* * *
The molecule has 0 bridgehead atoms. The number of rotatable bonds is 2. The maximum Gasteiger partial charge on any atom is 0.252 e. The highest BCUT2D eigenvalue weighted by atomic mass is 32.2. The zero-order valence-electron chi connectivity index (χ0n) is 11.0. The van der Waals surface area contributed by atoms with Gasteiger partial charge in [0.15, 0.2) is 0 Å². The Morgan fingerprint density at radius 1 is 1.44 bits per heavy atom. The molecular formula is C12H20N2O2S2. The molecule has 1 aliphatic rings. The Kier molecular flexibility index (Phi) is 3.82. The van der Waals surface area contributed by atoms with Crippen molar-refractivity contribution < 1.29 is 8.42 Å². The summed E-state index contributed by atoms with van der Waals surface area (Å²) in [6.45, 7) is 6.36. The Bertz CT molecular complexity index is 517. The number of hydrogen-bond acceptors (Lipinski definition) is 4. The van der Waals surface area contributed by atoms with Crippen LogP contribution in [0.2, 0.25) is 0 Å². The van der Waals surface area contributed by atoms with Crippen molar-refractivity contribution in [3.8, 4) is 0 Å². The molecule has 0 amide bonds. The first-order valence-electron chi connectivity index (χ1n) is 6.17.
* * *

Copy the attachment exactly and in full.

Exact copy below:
The molecule has 0 bridgehead atoms. The number of rotatable bonds is 2. The maximum Gasteiger partial charge on any atom is 0.252 e. The highest BCUT2D eigenvalue weighted by atomic mass is 32.2. The zero-order valence-electron chi connectivity index (χ0n) is 11.0. The van der Waals surface area contributed by atoms with Gasteiger partial charge in [0.15, 0.2) is 0 Å². The Morgan fingerprint density at radius 1 is 1.44 bits per heavy atom. The molecular formula is C12H20N2O2S2. The molecule has 1 aliphatic rings. The Kier molecular flexibility index (Phi) is 3.82. The van der Waals surface area contributed by atoms with Crippen molar-refractivity contribution < 1.29 is 8.42 Å². The summed E-state index contributed by atoms with van der Waals surface area (Å²) in [6.45, 7) is 6.36. The Bertz CT molecular complexity index is 517. The number of hydrogen-bond acceptors (Lipinski definition) is 4. The van der Waals surface area contributed by atoms with Crippen LogP contribution in [0.2, 0.25) is 0 Å². The van der Waals surface area contributed by atoms with Crippen molar-refractivity contribution in [3.8, 4) is 0 Å². The molecule has 0 amide bonds. The first-order valence-electron chi connectivity index (χ1n) is 6.17.